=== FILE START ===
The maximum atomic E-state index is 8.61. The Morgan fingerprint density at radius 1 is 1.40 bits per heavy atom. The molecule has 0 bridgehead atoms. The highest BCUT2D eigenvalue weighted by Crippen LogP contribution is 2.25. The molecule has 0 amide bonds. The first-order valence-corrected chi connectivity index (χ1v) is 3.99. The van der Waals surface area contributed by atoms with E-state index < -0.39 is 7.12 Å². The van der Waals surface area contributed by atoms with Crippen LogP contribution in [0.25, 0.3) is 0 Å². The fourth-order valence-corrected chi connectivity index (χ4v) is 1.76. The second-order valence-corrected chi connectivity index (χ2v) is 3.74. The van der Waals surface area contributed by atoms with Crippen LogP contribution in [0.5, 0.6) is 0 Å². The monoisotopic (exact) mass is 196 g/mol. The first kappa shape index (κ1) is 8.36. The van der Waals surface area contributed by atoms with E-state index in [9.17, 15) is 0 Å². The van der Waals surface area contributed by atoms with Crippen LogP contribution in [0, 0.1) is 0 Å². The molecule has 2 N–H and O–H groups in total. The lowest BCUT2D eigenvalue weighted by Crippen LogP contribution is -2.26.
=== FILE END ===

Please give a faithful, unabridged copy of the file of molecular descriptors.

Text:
The maximum atomic E-state index is 8.61. The Morgan fingerprint density at radius 1 is 1.40 bits per heavy atom. The molecule has 0 bridgehead atoms. The highest BCUT2D eigenvalue weighted by Crippen LogP contribution is 2.25. The molecule has 0 amide bonds. The first-order valence-corrected chi connectivity index (χ1v) is 3.99. The van der Waals surface area contributed by atoms with E-state index < -0.39 is 7.12 Å². The van der Waals surface area contributed by atoms with Crippen LogP contribution in [0.25, 0.3) is 0 Å². The fourth-order valence-corrected chi connectivity index (χ4v) is 1.76. The second-order valence-corrected chi connectivity index (χ2v) is 3.74. The van der Waals surface area contributed by atoms with Crippen LogP contribution in [0.5, 0.6) is 0 Å². The monoisotopic (exact) mass is 196 g/mol. The first kappa shape index (κ1) is 8.36. The van der Waals surface area contributed by atoms with E-state index in [9.17, 15) is 0 Å². The van der Waals surface area contributed by atoms with Crippen LogP contribution in [0, 0.1) is 0 Å². The molecule has 2 N–H and O–H groups in total. The lowest BCUT2D eigenvalue weighted by Crippen LogP contribution is -2.26.